It is at this point that the response of the regional community of nations becomes evermore important. Within the United States, the dialogue on the actions of President Obama will be fierce. Critics will be lining up, including Cuban-American Congressmen such as Senator Marco Rubio of Florida, to categorize this move as catering to dictators. Attempts to draw correlations between America’s need to stand firm against Havana and its need to stand firm against Tehran and Pyongyang will become prevalent.

But Cuba is neither Iran nor North Korea. Even considering that correlation, the United States has engaged at various times with both Iran, as is the case currently, and with North Korea through the “Six-Party Talks”. For both of those nations, their regional neighbours are equally as concerned with these regimes as the United States is. Cuba is different because its regional neighbours embrace a change in Cuban policy. It is therefore incumbent, on both political and moral grounds, for the leaders of the nations of the Americas to stand up and laud the American government for its actions in changing the status quo in this relationship, and to proclaim the necessity for the Cuban government to change the status quo as it regards political dissidents in Cuba.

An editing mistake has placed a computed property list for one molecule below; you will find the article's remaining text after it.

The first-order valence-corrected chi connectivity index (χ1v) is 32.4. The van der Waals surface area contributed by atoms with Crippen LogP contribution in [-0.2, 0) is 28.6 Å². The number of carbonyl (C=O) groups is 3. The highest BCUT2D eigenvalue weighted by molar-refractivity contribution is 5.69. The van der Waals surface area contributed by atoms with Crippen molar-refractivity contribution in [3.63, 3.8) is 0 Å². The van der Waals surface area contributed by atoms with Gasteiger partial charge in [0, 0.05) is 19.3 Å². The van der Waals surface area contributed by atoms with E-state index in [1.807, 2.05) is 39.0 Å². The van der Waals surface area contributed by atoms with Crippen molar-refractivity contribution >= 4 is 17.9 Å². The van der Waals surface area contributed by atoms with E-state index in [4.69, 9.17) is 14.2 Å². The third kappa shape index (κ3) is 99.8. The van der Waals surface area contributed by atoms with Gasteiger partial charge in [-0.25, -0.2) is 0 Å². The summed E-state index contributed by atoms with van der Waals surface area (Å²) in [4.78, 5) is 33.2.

What needs to come from Cuba

While there are some nations in Latin America and the Caribbean where the repression of the voices of the political opposition is much softer – Venezuela and Nicaragua come to mind – and the call to welcome an open political dialogue will not be forthcoming, most of the nations of the region are vibrant democracies that embrace the free speech, free association, and free assembly that is denied to citizens of Cuba. As insistent as the nations of Latin America and the Caribbean have been regarding changes to US policy towards Cuba, it is now time to utilize that same voice to insist on changes to Cuban civil society.